Nordic skating, also known as tour skating, wild skating and long-distance skating (and in Swedish långfärdsskridskor), was born in Sweden. It is essentially long-distance skating on frozen lakes and rivers, using skates with blades longer than traditional ice skates. Nordic skating blades are about 50 cm (20 inches) long and are attached with bindings to special boots that are similar to cross country boots, usually at the front. Here, we take a look at the top 10 spots in Sweden to enjoy Nordic skating.
This is a sport in which it’s important to remember some basic safety rules. You’ll often be going long distances in remote areas, so always bring a partner and let people know where your route will be taking you. People have been known to get stuck on broken-off pieces of ice, particularly during late winter and early spring, and you don’t want to be floating on a piece of ice alone in the wilderness. You need to bear in mind that this is a ‘skate at your own risk’ activity.
Unsurprisingly, the skating season starts in the north, where the cold hits first. Bohuslän, up on the far northwest, has ideal conditions. There are hundreds of lakes of all sizes, both saltwater and fresh, in the wild region, with the larger lakes Vänern (Sweden’s largest lake) and Vättern considered two of the finest skating spots.
This lake runs through parts of Stockholm and is the third-largest freshwater lake in Sweden. Spanning 120 kilometres (75 miles) from east to west, it’s ideal for city-dwellers who want to get out into nature during the winter. When it freezes it looks like a mirror, and often, if there’s snow on top of it, paths will be swept open for skaters. Be warned, though: ice cutters come through to make way for boats, and some sections don’t always freeze, so check safety conditions before you set out.
This lake in Dalarna is found northeast of the village of Dola-Floda. It’s one of a number of excellent spots for Nordic skating in the Dalarna region, and the route runs along the western shore towards Leksand, with glorious forests dotting the shoreline, as well as the ubiquitous red summer cottages so beloved by Swedes.
Another Dalarna gem, Öje is a small village about 17 kilometres (11 miles) north of Malung. The lake of the same name is often described as, ‘the lake with as many islands as there are days of the year’. Prepared tracks dot the lake, with several rest stops offering outside toilets and wood barbecues, perfect if you’re making a day of it.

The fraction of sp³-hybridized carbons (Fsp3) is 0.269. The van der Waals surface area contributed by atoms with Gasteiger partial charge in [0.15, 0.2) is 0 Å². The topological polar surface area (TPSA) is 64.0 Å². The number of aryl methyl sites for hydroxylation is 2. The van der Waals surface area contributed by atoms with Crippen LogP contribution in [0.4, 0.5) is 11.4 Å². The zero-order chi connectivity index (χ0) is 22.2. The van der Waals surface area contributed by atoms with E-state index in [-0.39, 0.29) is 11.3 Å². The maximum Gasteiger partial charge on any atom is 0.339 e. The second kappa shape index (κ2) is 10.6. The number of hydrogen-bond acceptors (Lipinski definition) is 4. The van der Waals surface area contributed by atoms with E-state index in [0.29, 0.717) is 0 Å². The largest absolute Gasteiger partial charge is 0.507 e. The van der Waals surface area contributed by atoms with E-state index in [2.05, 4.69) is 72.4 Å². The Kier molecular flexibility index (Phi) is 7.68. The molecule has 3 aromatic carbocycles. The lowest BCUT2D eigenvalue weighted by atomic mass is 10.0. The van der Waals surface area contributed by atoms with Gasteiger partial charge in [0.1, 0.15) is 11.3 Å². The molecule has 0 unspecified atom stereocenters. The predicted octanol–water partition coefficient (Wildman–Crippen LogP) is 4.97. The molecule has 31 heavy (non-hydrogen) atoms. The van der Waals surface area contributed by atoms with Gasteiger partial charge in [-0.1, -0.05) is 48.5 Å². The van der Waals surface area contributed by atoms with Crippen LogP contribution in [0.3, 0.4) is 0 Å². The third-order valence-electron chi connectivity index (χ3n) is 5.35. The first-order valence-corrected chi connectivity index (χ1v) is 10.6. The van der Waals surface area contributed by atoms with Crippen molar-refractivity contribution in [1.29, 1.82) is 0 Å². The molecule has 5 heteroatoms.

The Nordic skating season in Dalarna is long, and the locals are passionate practitioners, hence the third Dalarna entry on our list. Lake Runn, which joins the towns of Falun and Borlänge, offers some of Sweden’s finest Nordic skating experiences, with more than 60 kilometres (37 miles) of open ice, 50 kilometres (31 miles) of prepared track and over 80 islands to explore.
This open-air recreational area just an hour north of Stockholm is a fantastic place to visit year-round, with lakes, forests and steep wooded hilltops. In winter, tracks are ploughed on Trehörningen Lake, and this might be one area where you don’t need to worry about getting lost or being alone: it’s a very popular spot to practice your Nordic skating technique, skates are available for rental and courses are available for beginners.
It’s said that long-distance skating is the easiest way to get around this area, with perfect conditions and long, wide open spaces that seem to go on forever. With 63.5 square kilometres (26 square miles) of clean, clear open water, Svegssjön Lake in Jämtland province offers some of the best Nordic skating conditions in the country, with open spaces as well as bridges to skate under and woods to stop in. The local village, Sveg, is charming and worth exploring once you’ve had enough exercise.
This lake in Järfalla can freeze over as early as October, and the local skating club is a great place to pick up some tips, as well as offering a beginner’s course in long-distance skating. The 11-kilometre (7-mile) track between Bruks Nature Area and Ängsjö is ideal for shorter journeys, and the world’s longest ploughed track is also found here.
One of the most exciting – and dangerous – places to skate, Kiristinehamn offers lakes of varying sizes and depths, which means they all freeze at different periods and for unknown lengths of time. You can more or less count on usable ice between December and March, but it’s best to check locally, as it really can’t be predicted, and the largest lakes are, well, large, meaning you could get way out and suddenly find yourself on thin ice.
Tracks on Bergslagskanalen are prepared from January through March, so it’s a fairly short season. The canal extends from Filipstad in the north to Karlskoga in the south, and when the winters are cold and dry, skating conditions on the canal are ideal. The paths are prepared in order to boost safety, although it can’t be repeated too often that you should never go out alone. The surrounding area has a number of villages and towns where you can grab a meal or drink once you’re done.
There are those who distrust saltwater ice, seeing it as soft, mushy and unreliable. The Baltic, though, has one third of the salt content of ocean water, meaning it freezes fast and hard, and there is no tide to break up the ice. The result is excellent conditions for skating, and you can skate a lot further out into the sea than you’d think. A great place to try it out is the Stockholm archipelago, and guides are available.
Use this map to find Sweden’s top ten places to Nordic skate, and remember: safety first!